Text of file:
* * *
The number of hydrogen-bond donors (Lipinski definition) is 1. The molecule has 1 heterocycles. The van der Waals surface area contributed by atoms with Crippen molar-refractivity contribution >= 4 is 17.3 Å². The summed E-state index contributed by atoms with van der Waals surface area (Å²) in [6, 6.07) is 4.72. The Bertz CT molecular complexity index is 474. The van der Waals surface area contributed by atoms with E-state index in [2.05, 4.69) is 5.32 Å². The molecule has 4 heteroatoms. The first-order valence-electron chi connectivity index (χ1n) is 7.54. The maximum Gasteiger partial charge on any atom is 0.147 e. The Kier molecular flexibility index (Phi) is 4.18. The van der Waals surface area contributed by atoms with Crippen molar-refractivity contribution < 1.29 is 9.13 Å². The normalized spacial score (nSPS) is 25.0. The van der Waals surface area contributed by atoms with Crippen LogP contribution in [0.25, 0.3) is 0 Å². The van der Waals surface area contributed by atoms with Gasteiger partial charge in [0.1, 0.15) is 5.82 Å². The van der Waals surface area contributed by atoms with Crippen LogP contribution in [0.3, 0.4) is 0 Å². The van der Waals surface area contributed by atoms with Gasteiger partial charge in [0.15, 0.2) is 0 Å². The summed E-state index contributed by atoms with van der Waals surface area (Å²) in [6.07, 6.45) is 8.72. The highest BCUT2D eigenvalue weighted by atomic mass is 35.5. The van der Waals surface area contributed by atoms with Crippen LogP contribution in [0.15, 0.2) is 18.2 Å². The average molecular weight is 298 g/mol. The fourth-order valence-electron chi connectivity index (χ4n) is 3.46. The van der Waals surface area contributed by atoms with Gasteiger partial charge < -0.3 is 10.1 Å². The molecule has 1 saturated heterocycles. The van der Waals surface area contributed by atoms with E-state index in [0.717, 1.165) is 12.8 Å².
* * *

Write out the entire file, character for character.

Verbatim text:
The number of hydrogen-bond donors (Lipinski definition) is 1. The molecule has 1 heterocycles. The van der Waals surface area contributed by atoms with Crippen molar-refractivity contribution >= 4 is 17.3 Å². The summed E-state index contributed by atoms with van der Waals surface area (Å²) in [6, 6.07) is 4.72. The Bertz CT molecular complexity index is 474. The van der Waals surface area contributed by atoms with E-state index in [2.05, 4.69) is 5.32 Å². The molecule has 4 heteroatoms. The first-order valence-electron chi connectivity index (χ1n) is 7.54. The maximum Gasteiger partial charge on any atom is 0.147 e. The Kier molecular flexibility index (Phi) is 4.18. The van der Waals surface area contributed by atoms with Crippen molar-refractivity contribution < 1.29 is 9.13 Å². The normalized spacial score (nSPS) is 25.0. The van der Waals surface area contributed by atoms with Crippen LogP contribution in [0.25, 0.3) is 0 Å². The van der Waals surface area contributed by atoms with Gasteiger partial charge in [0.1, 0.15) is 5.82 Å². The van der Waals surface area contributed by atoms with Crippen LogP contribution in [0.3, 0.4) is 0 Å². The van der Waals surface area contributed by atoms with Gasteiger partial charge in [0.15, 0.2) is 0 Å². The summed E-state index contributed by atoms with van der Waals surface area (Å²) in [6.07, 6.45) is 8.72. The highest BCUT2D eigenvalue weighted by atomic mass is 35.5. The van der Waals surface area contributed by atoms with Crippen LogP contribution in [0.15, 0.2) is 18.2 Å². The average molecular weight is 298 g/mol. The fourth-order valence-electron chi connectivity index (χ4n) is 3.46. The van der Waals surface area contributed by atoms with Gasteiger partial charge < -0.3 is 10.1 Å². The molecule has 1 saturated heterocycles. The van der Waals surface area contributed by atoms with E-state index in [0.717, 1.165) is 12.8 Å².